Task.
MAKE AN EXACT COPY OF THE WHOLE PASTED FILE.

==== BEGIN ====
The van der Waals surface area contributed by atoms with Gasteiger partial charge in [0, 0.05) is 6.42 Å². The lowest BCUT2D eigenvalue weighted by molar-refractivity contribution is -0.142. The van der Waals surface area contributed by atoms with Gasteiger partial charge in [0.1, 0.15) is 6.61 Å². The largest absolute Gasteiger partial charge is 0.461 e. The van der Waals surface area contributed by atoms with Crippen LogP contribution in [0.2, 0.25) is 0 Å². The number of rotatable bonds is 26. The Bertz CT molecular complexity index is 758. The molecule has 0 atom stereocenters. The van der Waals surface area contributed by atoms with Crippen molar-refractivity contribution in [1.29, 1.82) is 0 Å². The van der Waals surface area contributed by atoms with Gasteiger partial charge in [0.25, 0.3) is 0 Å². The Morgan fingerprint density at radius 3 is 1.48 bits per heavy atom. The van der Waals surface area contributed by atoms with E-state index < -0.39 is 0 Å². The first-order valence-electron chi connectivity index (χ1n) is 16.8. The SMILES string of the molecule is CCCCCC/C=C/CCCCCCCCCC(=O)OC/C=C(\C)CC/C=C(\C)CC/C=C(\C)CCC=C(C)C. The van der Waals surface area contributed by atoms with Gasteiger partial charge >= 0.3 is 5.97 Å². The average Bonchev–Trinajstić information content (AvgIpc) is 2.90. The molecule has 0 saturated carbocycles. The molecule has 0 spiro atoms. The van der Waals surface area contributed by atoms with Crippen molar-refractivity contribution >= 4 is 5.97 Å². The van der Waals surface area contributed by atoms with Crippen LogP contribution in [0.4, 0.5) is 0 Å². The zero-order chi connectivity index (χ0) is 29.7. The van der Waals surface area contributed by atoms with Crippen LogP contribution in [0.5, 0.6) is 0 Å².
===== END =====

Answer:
The van der Waals surface area contributed by atoms with Gasteiger partial charge in [0, 0.05) is 6.42 Å². The lowest BCUT2D eigenvalue weighted by molar-refractivity contribution is -0.142. The van der Waals surface area contributed by atoms with Gasteiger partial charge in [0.1, 0.15) is 6.61 Å². The largest absolute Gasteiger partial charge is 0.461 e. The van der Waals surface area contributed by atoms with Crippen LogP contribution in [0.2, 0.25) is 0 Å². The number of rotatable bonds is 26. The Bertz CT molecular complexity index is 758. The molecule has 0 atom stereocenters. The van der Waals surface area contributed by atoms with Crippen molar-refractivity contribution in [1.29, 1.82) is 0 Å². The van der Waals surface area contributed by atoms with Gasteiger partial charge in [0.25, 0.3) is 0 Å². The Morgan fingerprint density at radius 3 is 1.48 bits per heavy atom. The van der Waals surface area contributed by atoms with E-state index < -0.39 is 0 Å². The first-order valence-electron chi connectivity index (χ1n) is 16.8. The SMILES string of the molecule is CCCCCC/C=C/CCCCCCCCCC(=O)OC/C=C(\C)CC/C=C(\C)CC/C=C(\C)CCC=C(C)C. The van der Waals surface area contributed by atoms with Gasteiger partial charge >= 0.3 is 5.97 Å². The average Bonchev–Trinajstić information content (AvgIpc) is 2.90. The molecule has 0 saturated carbocycles. The molecule has 0 spiro atoms. The van der Waals surface area contributed by atoms with Crippen molar-refractivity contribution >= 4 is 5.97 Å². The van der Waals surface area contributed by atoms with Crippen LogP contribution in [0.4, 0.5) is 0 Å². The zero-order chi connectivity index (χ0) is 29.7. The van der Waals surface area contributed by atoms with Crippen LogP contribution in [0.5, 0.6) is 0 Å².